2. I am glad these peoples are recovering their heritage and culture. Yes, it is valuable and should never have been repressed and destroyed. BUT are they still just going to sit apart from the folks that rule the roost? I can’t say their attempts to live completely apart and separate are a failure – but it’s like having several different countries operating with our own. If that can successfully happen I guess I have no say. But in many instances they don’t seem to be doing OK. The opposite. We have tried to give many of them the opportunity to come out and enjoin what is going on, but a lot of the time they seem incapable and unwilling. It’s a very tough situation where you have a clash of consciousness/cultures. I don’t know what the solution is, but as long as their children do not attend and adapt by entering the common public school system which would possibly allow them to adapt in just one generation, this will continue.
        We’ve had MANY people come from many different lands and with far fewer incentives and opportunity – including just Language alone – yet within a short time completely integrated. ‘When in Rome do as the Romans do.’ goes the very wise adage. But when you try to create other Romes within Rome, it’s probably not going to work very well.

      3. Very well said and salient. I guess one could look at it going the other direction too. It bothers me when minority cultures refuse to allow others to participate in theirs, as well. Jesus put it well “Don’t hide your lamp under a bushel”. (And He was also opposed to anyone shutting people out, in order to build up oneself) We are indeed a stronger culture when this mingling takes place. (As did/does in places of international/team conflicts, such as the Battlefield or playing field) We learn we have much more in common than perceived from our precious enclaves. I believe two things can be true at once: there are ways to be a part of a particular culture, without sacrificing peculiarities, while, at the same time, seeking as much Unity with others as is possible. This is not being two-faced-just understanding.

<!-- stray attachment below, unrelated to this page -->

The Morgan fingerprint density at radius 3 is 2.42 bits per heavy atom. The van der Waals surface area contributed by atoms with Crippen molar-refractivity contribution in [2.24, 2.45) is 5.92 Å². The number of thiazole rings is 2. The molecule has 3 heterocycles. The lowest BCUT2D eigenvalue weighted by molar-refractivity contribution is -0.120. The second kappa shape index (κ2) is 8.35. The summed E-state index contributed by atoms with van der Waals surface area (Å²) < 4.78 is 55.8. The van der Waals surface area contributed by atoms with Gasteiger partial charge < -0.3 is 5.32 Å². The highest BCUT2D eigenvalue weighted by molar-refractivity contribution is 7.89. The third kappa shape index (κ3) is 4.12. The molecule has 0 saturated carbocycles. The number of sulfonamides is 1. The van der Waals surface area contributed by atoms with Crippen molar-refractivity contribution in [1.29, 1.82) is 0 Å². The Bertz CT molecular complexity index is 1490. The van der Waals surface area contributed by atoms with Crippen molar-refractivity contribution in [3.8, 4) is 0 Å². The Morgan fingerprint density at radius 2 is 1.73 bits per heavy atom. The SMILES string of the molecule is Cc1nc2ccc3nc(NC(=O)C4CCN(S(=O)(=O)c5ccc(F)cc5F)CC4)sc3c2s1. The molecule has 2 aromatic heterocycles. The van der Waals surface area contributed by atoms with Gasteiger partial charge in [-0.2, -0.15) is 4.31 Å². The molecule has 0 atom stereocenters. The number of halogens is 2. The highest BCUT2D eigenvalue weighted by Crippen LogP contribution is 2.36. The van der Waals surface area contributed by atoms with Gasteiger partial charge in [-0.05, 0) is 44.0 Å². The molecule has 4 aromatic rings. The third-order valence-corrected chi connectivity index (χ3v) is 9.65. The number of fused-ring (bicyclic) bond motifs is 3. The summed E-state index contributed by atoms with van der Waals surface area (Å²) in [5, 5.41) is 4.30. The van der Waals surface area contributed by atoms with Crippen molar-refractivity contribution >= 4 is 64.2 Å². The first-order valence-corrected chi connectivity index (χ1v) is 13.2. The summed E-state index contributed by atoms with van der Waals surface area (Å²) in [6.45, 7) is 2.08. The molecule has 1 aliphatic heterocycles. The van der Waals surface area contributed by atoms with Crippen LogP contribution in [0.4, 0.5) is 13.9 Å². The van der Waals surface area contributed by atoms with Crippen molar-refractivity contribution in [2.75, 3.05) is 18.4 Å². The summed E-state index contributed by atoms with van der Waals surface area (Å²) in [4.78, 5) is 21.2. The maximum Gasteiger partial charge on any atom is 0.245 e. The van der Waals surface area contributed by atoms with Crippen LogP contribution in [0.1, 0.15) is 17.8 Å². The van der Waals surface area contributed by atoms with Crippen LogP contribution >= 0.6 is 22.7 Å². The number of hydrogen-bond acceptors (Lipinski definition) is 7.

I always thought that most of my fellow students at College really missed out on the opportunity to become familiar with the factions from other Countries, including the American Native ones, because they were scared or felt too superior to do so. Unfortunately, and even worse, was the inability to even mingle with factions from within our own Country.

        This is why Art can bridge gaps, such as was seen when Jazz entered the scene. The door was opened for all, by the purveyors of such. Soon it had engulfed the world. The same can be said of the Cinema, where Western producers could focus on this theme in a Variety of contexts- Indian, Mexican, Black, Chinese etc. Shows like Gunsmoke even introduced episodes about the varied difficulties faced by minority populations from Europe, as they immigrated and tried to integrate.

        This is why it’s important to not throw out the baby with the bath water by banning/ignoring movies from the past that do reveal how far we’ve come. And to always remember, we today, probably would have had the same prejudices had we lived back then. Hindsight, as they say, is 20/20!